Australia’s jobless rate hits two-year high

Poppy Johnston |

Cracks are starting to appear in the Australian labour market, with the jobless rate reaching a two-year high. 

The jobless rate as measured by the Australian Bureau of Statistics breached the four per cent threshold for the first time in two years – reaching 4.1 per cent in January, up from 3.9 per cent in December.

While only a little higher than consensus forecasts, the lacklustre 500 jobs added to the economy fell far short of the 25,000 pencilled in by forecasters.

Most economists were expecting a rebound after the sharp 62,7000 decline in employment in the month prior.

The participation rate remained steady at 66.8 per cent.

Treasurer Jim Chalmers said the labour market was easing in line with expectations as higher interest rates worked to slow the economy.

“I wanted to put these numbers into perspective by saying that 4.1 per cent is still very low by historical standards,” he told reporters in Canberra. 

Treasurer Jim Chalmers
Treasurer Jim Chalmers says the jobless rate is low by historical standards. (Mick Tsikas/AAP PHOTOS)

Shadow Treasurer Angus Taylor said the worst result in two years was worrying and “an indication the Albanese government needs to get serious about jobs”.

“Jobs have been all that have kept people afloat during Labor’s cost of living crisis, and now, Labor’s policies to increase the cost of everything is coming home to roost.”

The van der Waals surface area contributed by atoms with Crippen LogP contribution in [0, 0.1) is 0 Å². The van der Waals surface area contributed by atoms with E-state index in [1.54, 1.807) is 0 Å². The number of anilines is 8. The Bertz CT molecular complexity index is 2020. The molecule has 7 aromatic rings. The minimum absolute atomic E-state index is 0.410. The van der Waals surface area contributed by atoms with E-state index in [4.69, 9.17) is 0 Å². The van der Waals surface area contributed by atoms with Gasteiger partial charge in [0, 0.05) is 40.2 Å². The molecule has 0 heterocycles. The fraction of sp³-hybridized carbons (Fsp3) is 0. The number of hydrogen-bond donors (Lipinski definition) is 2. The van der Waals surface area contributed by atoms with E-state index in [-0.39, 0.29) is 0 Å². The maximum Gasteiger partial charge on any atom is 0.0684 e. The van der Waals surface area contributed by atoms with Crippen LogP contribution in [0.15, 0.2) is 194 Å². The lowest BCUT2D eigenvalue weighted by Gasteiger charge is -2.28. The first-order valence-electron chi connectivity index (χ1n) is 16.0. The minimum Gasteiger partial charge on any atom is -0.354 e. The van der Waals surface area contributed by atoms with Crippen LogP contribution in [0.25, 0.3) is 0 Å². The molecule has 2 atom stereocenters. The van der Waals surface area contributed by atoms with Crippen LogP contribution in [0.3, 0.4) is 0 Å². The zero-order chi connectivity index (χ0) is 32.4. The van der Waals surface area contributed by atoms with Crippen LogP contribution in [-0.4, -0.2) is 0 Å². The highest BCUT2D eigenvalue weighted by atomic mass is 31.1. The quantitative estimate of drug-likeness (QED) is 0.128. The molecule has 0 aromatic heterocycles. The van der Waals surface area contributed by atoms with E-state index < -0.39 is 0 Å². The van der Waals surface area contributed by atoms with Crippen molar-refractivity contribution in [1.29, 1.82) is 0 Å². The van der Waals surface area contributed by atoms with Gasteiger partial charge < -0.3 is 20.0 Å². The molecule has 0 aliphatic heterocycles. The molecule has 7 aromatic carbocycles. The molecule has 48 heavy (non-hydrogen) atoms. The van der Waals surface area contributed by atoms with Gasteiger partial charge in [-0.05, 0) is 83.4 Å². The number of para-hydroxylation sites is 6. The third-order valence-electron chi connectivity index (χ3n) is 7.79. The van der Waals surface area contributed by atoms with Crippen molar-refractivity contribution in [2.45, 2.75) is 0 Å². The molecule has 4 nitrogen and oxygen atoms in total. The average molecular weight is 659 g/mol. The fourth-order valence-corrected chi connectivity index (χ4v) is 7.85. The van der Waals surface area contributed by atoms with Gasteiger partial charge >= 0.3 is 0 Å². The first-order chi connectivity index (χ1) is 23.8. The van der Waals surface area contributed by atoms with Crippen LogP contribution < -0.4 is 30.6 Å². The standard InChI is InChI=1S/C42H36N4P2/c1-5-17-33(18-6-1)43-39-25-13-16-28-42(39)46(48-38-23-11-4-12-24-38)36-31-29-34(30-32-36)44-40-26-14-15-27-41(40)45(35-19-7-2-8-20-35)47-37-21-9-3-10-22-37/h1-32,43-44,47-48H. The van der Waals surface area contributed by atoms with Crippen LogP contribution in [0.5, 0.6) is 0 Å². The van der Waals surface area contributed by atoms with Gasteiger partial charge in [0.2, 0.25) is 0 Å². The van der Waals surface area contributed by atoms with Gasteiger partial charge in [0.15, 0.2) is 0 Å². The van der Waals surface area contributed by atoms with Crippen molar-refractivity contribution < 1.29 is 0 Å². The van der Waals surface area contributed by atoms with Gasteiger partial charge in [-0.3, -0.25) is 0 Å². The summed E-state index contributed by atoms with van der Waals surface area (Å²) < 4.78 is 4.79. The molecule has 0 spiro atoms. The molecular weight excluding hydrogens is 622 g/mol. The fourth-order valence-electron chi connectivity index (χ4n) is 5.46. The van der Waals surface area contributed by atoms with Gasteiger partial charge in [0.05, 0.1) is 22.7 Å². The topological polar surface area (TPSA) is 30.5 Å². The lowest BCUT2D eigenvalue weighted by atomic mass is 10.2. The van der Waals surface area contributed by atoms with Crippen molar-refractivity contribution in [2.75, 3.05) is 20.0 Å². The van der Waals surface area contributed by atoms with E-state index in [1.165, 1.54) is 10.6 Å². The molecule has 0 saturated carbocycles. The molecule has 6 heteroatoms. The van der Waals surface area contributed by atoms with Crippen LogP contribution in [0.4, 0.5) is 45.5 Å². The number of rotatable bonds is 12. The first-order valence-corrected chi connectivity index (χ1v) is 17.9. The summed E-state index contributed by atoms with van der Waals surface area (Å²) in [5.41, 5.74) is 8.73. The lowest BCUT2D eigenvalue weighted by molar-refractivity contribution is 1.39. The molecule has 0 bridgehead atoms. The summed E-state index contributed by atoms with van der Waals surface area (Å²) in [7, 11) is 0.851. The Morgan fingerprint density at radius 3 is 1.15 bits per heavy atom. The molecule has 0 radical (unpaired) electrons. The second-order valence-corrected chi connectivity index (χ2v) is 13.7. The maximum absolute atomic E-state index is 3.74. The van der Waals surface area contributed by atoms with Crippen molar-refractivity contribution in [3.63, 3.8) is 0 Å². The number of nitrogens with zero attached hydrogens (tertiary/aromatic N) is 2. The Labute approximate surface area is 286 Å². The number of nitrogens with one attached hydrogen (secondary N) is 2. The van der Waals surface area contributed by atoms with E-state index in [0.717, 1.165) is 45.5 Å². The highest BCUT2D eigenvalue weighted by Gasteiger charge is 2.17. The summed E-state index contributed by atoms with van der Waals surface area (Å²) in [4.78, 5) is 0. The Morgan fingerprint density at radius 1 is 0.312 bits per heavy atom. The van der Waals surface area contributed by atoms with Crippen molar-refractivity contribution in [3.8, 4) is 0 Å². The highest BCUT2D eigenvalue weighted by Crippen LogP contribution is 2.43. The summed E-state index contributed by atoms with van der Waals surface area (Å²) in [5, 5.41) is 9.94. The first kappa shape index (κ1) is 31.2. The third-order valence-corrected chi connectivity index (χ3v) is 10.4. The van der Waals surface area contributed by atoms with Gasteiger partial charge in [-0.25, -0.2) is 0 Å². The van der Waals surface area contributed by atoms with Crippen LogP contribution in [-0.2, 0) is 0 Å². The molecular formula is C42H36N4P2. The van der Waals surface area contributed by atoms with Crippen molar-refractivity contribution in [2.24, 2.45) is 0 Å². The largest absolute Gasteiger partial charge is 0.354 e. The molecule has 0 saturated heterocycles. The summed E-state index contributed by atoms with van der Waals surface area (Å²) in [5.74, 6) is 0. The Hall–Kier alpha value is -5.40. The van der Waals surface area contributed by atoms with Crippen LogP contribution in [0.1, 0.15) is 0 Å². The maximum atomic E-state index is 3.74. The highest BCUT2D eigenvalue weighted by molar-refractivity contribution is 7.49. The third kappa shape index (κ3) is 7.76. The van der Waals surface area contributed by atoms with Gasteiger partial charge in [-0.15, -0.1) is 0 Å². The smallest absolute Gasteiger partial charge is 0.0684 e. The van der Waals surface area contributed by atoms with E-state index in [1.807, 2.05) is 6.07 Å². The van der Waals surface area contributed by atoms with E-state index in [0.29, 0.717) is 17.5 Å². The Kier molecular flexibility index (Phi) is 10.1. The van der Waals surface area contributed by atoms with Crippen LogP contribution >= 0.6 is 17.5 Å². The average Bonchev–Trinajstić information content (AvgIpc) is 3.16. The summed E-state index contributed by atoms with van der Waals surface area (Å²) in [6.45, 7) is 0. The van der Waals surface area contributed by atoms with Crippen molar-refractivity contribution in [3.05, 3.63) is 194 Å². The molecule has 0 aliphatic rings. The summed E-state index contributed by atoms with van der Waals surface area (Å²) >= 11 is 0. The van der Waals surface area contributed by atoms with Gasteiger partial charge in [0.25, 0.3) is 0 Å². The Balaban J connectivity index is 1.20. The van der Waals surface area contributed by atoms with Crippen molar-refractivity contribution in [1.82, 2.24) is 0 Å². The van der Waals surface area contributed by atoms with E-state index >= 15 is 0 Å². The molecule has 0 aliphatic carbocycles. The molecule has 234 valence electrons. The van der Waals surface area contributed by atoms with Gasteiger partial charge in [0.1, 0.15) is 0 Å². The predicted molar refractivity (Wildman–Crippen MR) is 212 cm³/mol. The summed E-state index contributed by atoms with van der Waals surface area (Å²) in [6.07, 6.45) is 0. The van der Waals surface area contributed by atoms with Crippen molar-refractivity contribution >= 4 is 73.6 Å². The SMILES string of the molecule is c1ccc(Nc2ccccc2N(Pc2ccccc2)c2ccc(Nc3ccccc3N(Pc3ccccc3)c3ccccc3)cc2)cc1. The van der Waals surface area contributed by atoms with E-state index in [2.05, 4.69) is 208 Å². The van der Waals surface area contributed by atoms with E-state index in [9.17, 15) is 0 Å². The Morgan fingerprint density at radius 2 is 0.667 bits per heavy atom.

Australian Bureau of Statistics head of labour statistics Bjorn Jarvis said shifting behavioural patterns could, in part, explain the uptick in the unemployment rate. 

More people than usual said they were unemployed but either due to return to work or start a new gig soon.

A similar pattern had been observed in January over the past two years.

AMP deputy chief economist Diana Mousina said this suggested the weakness in the January dataset was overstated. 

“Despite the potential for some seasonal issues in the data, it is clear that the labour market has weakened since 2023 and a further slowing in jobs growth is expected, based on leading indicators,” she said.

Applicants per open job have been on the rise, for example, pointing to more competition for vacant roles.

The health of the labour market is monitored closely by the Reserve Bank, with unemployment expected to move higher gradually as the economy slows.

Its latest forecasts have the jobless rate reaching 4.2 per cent in the middle of the year and 4.3 per cent in December.

While the latest labour force numbers hint of a labour market softening ahead of schedule, Ms Mousina said it was “currently not bad enough to justify a near-term RBA rate cut”.

She said the RBA would be mindful of the seasonal issues in play and factor in broader measures of the labour market, such as underutilisation, which remains below its pre-COVID average.

Interest rates are broadly expected to stay on hold until cuts start in the second half of the year, although AMP is forecasting an earlier start than consensus as the economy loses momentum. 

Household spending, for example, has been trending weak.

Summer holidays and New Year’s resolutions helped fuel a 3.1 per cent improvement in CommBank’s household spending insights index.

Recreation spending – including travel, airlines and gyms – jumped 13.5 per cent in January after a 5.8 per cent decline in December.

CBA chief economist Stephen Halmarick said spending had been swinging around over the summer months, with the January rise still not enough to unwind the 3.5 per cent fall in December 2023.

“The trend for Australian household spending is softening, with the bounce in January not enough to make up the declines from December,” Mr Halmarick said.